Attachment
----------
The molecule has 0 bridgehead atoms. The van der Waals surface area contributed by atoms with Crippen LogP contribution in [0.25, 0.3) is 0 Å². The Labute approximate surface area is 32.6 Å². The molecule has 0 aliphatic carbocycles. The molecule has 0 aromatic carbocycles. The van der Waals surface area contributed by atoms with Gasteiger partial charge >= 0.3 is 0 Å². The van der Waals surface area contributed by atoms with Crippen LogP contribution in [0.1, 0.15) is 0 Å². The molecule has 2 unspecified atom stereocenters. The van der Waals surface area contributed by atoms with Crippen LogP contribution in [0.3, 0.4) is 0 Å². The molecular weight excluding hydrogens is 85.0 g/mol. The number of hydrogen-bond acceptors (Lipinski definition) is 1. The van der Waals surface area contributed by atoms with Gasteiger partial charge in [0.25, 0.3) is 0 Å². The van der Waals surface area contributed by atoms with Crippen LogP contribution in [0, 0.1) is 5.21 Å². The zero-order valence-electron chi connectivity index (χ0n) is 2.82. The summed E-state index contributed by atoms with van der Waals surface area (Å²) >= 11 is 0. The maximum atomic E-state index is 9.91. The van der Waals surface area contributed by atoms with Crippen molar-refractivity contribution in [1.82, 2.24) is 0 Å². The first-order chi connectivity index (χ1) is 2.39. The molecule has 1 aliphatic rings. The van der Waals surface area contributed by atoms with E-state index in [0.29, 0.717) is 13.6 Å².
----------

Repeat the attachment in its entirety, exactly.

The molecule has 0 bridgehead atoms. The van der Waals surface area contributed by atoms with Crippen LogP contribution in [0.25, 0.3) is 0 Å². The Labute approximate surface area is 32.6 Å². The molecule has 0 aliphatic carbocycles. The molecule has 0 aromatic carbocycles. The van der Waals surface area contributed by atoms with Gasteiger partial charge >= 0.3 is 0 Å². The van der Waals surface area contributed by atoms with Crippen LogP contribution in [0.1, 0.15) is 0 Å². The molecule has 2 unspecified atom stereocenters. The van der Waals surface area contributed by atoms with Crippen LogP contribution in [0.3, 0.4) is 0 Å². The molecular weight excluding hydrogens is 85.0 g/mol. The number of hydrogen-bond acceptors (Lipinski definition) is 1. The van der Waals surface area contributed by atoms with Gasteiger partial charge in [0.25, 0.3) is 0 Å². The van der Waals surface area contributed by atoms with Crippen LogP contribution in [0, 0.1) is 5.21 Å². The zero-order valence-electron chi connectivity index (χ0n) is 2.82. The summed E-state index contributed by atoms with van der Waals surface area (Å²) >= 11 is 0. The maximum atomic E-state index is 9.91. The van der Waals surface area contributed by atoms with Crippen molar-refractivity contribution in [1.82, 2.24) is 0 Å². The first-order chi connectivity index (χ1) is 2.39. The molecule has 1 aliphatic rings. The van der Waals surface area contributed by atoms with E-state index in [0.29, 0.717) is 13.6 Å².